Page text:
II3050 v2 - International Trade
- Netherlands 2050
- Last updated
• The scenarios presented here are neither an exact prediction of the future nor do they reflect the opinion of the grid operators . Instead they are intended to investigate the impact of different possible developments towards a climate neutral energy system on the energy transport infrastructures. While the developments reflected in the scenarios have been broadly aligned with different stakeholders, alternative choices or variations on certain developments are possible which can be explored in scenario variants.
• The scenario assumptions for the industry sector are to a large extent taken over from the Carbon Transition Model (CTM) which models industrial processes in high detail and has been set-up in alignment with the largest industry parties in the Netherlands. The sectors being affected are chemicals, refineries, fertilizers, steel and waste. For these sectors, final energy demands are shown in ETM but the underlying inputs and assumptions cannot be changed by the user. For more background please consult the scenario documentation (reports).
• All weather dependent profiles follow the climate pattern of the historic climate year 2012 covering different combinations of supply & demand. Accordingly, for this study climate data (e.g. temperature, irradiation, wind profiles) from the Pan European Climate Database (PECD) has been processed and uploaded to the ETM. In addition, specific sectoral demand profiles have been derived from suitable (public) sources to reflect a realistic demand behaviour.
• The ETM is an energy system model covering all relevant energy carriers and end-user sectors for the aim of modelling how energy is being used under different scenarios and to estimate the impact on relevant energy & climate indicators like energy related emissions. However specific aspects like the electricity market, energy exchanges with surrounding countries, the characteristics and the operation of technologies are modelled in a simplified way for the sake of reducing complexity, keeping calculation times low and ensure as much transparency & accessibility to users as possible. Depending on the study and scope, the grid operators apply other more advanced tools e.g. to simulate the European electricity market in more detail and on the requested level of quality.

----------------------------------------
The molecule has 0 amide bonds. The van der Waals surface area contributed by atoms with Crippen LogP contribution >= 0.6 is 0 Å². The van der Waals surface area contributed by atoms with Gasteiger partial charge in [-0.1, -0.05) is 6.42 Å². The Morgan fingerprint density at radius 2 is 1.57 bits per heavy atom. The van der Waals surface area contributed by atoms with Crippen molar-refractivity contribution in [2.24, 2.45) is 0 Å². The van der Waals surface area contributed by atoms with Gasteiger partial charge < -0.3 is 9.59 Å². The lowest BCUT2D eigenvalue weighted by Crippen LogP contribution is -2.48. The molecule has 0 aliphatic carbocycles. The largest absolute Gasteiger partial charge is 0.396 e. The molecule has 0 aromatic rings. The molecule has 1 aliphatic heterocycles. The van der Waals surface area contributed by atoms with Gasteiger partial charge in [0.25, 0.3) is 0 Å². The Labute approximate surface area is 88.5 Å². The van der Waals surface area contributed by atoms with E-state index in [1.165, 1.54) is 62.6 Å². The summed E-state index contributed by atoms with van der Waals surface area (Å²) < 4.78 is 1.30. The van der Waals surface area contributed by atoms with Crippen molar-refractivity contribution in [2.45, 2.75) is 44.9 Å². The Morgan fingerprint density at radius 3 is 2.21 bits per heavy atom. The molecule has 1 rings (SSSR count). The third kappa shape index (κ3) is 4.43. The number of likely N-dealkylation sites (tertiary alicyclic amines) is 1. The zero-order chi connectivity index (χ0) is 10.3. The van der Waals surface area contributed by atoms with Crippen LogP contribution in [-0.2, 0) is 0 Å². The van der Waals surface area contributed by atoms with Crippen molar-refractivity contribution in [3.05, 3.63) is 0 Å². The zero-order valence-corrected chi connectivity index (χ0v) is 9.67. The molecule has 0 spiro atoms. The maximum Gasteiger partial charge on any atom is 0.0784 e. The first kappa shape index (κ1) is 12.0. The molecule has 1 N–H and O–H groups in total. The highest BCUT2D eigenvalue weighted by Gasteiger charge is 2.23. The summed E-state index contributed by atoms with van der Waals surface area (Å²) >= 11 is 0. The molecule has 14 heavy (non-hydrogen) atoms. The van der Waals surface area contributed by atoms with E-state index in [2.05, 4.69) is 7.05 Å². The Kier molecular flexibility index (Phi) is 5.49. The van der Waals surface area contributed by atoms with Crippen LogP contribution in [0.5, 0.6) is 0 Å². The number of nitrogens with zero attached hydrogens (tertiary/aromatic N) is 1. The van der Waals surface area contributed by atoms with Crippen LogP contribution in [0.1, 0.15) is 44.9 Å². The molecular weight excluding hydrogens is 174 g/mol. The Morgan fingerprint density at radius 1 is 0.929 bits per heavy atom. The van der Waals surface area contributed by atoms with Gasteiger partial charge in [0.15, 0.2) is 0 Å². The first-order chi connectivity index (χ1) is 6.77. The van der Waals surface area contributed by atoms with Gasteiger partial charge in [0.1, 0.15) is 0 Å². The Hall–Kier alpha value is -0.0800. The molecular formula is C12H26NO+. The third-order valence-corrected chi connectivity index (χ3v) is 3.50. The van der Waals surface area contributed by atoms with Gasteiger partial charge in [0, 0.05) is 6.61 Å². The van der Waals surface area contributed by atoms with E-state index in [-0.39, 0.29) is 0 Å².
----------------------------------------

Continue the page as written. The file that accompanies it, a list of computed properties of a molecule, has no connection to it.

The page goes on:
Scenario International Trade (INT):
The Netherlands strives to develop its own economy by making maximum use of the international global energy and commodity chains. The Netherlands is a “multinational” that makes strategic use of the international energy and commodity markets. Options with the lowest costs are therefore sought in the global market. International free trade plays an important role. The market is helped by supporting general incentives, subsidies and CO2 pricing (partly because of this, Dutch companies also do their bit to make supply chains more sustainable). Hydrogen and other climate-neutral energy carriers are imported from countries where they can be produced at lower costs. The Netherlands become a transit country for hydrogen. In the built environment, individual transition paths will be used with less use of green gas, but a lot of hybrid heating in combination with hydrogen. Industry is becoming more sustainable thanks to electrification and the use of hydrogen (also as a feedstock). Due to global supply chains, part of the energy-intensive industry is moving abroad. Instead, more semi-finished products are being imported, which are further processed in the Netherlands. Also, the Netherlands is committed to producing green hydrogen, directly linked to offshore wind. Because of high energy imports, however, the Netherlands does not need to produce as much itself.